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‘Come See the Paradise’

By Rita Kempley
Washington Post Staff Writer
January 18, 1991


Alan Parker
Dennis Quaid;
Tamlyn Tomita;
Sab Shimono

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"Come See the Paradise," Alan Parker's romantic look at the "relocation" of Japanese Americans during World War II, has the feel of a still life. A placid, well-nigh-elegiac portrait of the Kawamuras of L.A.'s Little Tokyo, it is a history told by 19-year-old Lily, an apple pie nisei with the most compelling almond eyes. Like Lily and her family, the film itself suffers from divided sympathies, the brash can-do of the West versus a quieter Eastern resilience.

Tamlyn Tomita, born in Okinawa and raised in Los Angeles, has the role of Lily, a young woman as graceful and purely stunning as her namesake. It is 1936 and Lily, the eldest of the six American-born Kawamura kids, is being pressured to marry a rich old Japanese widower to whom her gambler father is greatly indebted. Then along comes Dennis Quaid as Jack McGurn, a dashing Irish American who comes to Los Angeles to escape his past as a militant union organizer in New York. A projectionist by trade, Jack takes a job at a Japanese cinema owned by Lily's father (Sab Shimono) and managed by her easygoing, baseball-loving brother, Charlie (Stan Egi).

For Lily and Jack, it is love at first sight. However, their sweet, rather chaste romance is opposed not only by Mr. Kawamura but by the State of California, which forbids intermarriage. The lovers elope to Seattle, where Jack takes a factory job and Lily gives birth to their daughter, Mini. Their happiness ends when the militant Jack resumes his union activities against her wishes, and Lily feels forced to leave for L.A. with Mini on Pearl Harbor eve. Back home, Lily learns that her father is being held by the FBI for his involvement in Japanese cultural societies -- he brought Japanese plays to the United States. "Don't forget the crummy movies. They're dangerous weapons. They could bore us to death," says Charlie.

Even when government agents are searching the house, even when the family is traveling to the internment camps, even behind barbed wire in the dusty barracks themselves, the Kawamuras are as American as Campbell Soup Kids. A hard-working, optimistic lot, they are soon planting trees and holding beauty contests. Eventually stress and rage send the two older Kawamura sons -- Charlie and Harry (Ronald Yamamoto) -- their separate ways and the family is torn apart. In the meantime, Jack, who doesn't know where his family has been imprisoned, is drafted but refuses to give up his search for Lily and Mini. Will they ever see each other again? Will the noble Mrs. Kawamura (Shizuko Hoshi) ever see Mr. Kawamura again?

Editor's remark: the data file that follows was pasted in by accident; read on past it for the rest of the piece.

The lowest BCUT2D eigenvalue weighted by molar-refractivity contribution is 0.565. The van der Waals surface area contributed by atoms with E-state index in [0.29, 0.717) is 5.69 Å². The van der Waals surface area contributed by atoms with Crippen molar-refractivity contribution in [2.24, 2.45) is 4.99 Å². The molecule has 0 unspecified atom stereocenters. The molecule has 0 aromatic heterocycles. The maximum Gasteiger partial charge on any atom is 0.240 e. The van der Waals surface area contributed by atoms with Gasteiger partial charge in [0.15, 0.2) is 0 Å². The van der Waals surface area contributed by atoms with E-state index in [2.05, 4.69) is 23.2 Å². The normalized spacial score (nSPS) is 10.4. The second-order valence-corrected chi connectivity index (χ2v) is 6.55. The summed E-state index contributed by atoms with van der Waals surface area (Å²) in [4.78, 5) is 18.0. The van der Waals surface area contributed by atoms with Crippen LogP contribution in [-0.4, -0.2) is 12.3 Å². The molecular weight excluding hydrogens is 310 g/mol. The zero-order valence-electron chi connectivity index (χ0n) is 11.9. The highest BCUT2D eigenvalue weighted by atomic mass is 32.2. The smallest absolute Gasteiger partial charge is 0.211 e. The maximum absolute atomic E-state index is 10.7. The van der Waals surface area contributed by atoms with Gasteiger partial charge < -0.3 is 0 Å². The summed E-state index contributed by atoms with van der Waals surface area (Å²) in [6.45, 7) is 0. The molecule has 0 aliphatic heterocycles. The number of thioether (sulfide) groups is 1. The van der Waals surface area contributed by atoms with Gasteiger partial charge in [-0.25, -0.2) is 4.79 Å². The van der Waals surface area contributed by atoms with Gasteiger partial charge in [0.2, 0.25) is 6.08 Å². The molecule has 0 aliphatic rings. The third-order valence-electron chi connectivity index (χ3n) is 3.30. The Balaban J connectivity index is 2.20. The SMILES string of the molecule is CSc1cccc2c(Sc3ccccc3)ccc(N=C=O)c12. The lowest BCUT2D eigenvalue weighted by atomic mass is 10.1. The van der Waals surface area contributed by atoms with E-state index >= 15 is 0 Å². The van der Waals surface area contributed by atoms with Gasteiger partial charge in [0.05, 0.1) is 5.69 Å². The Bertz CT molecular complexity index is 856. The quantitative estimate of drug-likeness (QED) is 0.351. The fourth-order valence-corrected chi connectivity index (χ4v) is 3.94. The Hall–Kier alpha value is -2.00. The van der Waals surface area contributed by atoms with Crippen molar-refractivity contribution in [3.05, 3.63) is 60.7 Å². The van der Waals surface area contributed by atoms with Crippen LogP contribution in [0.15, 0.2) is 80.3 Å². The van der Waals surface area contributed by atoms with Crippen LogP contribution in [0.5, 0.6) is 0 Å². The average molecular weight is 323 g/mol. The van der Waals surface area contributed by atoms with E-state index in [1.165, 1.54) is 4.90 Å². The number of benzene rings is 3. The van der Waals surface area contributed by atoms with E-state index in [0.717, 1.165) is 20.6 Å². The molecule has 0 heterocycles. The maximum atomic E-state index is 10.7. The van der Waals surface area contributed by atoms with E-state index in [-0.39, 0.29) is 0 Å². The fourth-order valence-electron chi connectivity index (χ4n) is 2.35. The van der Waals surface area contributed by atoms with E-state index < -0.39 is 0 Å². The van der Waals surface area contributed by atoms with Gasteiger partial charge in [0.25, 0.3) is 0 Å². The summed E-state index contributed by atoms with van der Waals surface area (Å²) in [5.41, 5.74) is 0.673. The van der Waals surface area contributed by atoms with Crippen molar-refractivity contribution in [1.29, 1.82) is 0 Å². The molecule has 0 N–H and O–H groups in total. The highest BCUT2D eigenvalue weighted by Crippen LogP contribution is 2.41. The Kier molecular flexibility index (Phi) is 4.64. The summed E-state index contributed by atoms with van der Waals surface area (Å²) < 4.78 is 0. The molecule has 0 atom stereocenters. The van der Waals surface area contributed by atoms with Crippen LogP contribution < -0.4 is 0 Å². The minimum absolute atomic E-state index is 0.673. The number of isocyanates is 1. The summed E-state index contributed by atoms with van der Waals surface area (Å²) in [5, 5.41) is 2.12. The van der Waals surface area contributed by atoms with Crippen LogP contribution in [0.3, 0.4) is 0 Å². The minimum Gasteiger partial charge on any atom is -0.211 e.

The movie, both written and directed by Parker, is as melodramatic as "Gone With the Wind" but not nearly as good at giving us perspective on relationships sundered and sometimes sealed by war. The British director -- who is forever poking his nose into our affairs -- is extremely respectful of the Japanese American people. Perhaps he has responded all too well to the charges of racist revisionism leveled at his 1988 film, "Mississippi Burning," in which the FBI came to the rescue of the civil rights movement. The FBI comes off as the bad guys here, but it's still a fairly timid assessment of the events of the period.

Though it features uniformly solid performances, "Come See the Paradise" misses a dynamo like Gene Hackman's tough cop in "Mississippi Burning." Quaid is endearing as the self-deprecating Jack, but he's not crackling with his customary sexual energy. But then "Come See the Paradise" isn't driven by anything more dramatic than the perseverance of its cast. Everything that happens -- whether the death of a loved one or the upsetting of a cart of cabbages -- gets equal dramatic weight here. But as fate would have it, the movie does gain emotional resonance by the coincidence of its wartime release date.

"Come See the Paradise" is rated R for sensuality.

© Copyright 1999 The Washington Post Company

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